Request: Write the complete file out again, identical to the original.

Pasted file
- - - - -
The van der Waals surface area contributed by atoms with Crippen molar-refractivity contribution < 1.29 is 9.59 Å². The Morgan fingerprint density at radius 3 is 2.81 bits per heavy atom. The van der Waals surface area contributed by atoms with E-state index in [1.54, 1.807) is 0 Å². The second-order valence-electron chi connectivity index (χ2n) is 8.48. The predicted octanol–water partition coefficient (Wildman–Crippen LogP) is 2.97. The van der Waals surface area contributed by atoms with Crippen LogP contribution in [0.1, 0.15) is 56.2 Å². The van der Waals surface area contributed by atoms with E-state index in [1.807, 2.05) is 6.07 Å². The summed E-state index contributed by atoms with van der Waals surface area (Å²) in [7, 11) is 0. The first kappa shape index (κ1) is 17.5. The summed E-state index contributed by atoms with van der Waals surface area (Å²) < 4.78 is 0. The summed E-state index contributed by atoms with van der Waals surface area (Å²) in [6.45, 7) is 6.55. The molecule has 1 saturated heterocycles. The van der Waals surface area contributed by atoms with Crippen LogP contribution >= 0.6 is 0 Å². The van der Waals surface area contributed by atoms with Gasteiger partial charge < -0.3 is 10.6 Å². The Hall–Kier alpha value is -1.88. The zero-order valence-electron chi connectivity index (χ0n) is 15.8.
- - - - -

The van der Waals surface area contributed by atoms with Crippen molar-refractivity contribution < 1.29 is 9.59 Å². The Morgan fingerprint density at radius 3 is 2.81 bits per heavy atom. The van der Waals surface area contributed by atoms with E-state index in [1.54, 1.807) is 0 Å². The second-order valence-electron chi connectivity index (χ2n) is 8.48. The predicted octanol–water partition coefficient (Wildman–Crippen LogP) is 2.97. The van der Waals surface area contributed by atoms with Crippen LogP contribution in [0.1, 0.15) is 56.2 Å². The van der Waals surface area contributed by atoms with E-state index in [1.807, 2.05) is 6.07 Å². The summed E-state index contributed by atoms with van der Waals surface area (Å²) in [7, 11) is 0. The first kappa shape index (κ1) is 17.5. The summed E-state index contributed by atoms with van der Waals surface area (Å²) < 4.78 is 0. The summed E-state index contributed by atoms with van der Waals surface area (Å²) in [6.45, 7) is 6.55. The molecule has 1 saturated heterocycles. The van der Waals surface area contributed by atoms with Crippen LogP contribution >= 0.6 is 0 Å². The van der Waals surface area contributed by atoms with Gasteiger partial charge < -0.3 is 10.6 Å². The Hall–Kier alpha value is -1.88. The zero-order valence-electron chi connectivity index (χ0n) is 15.8.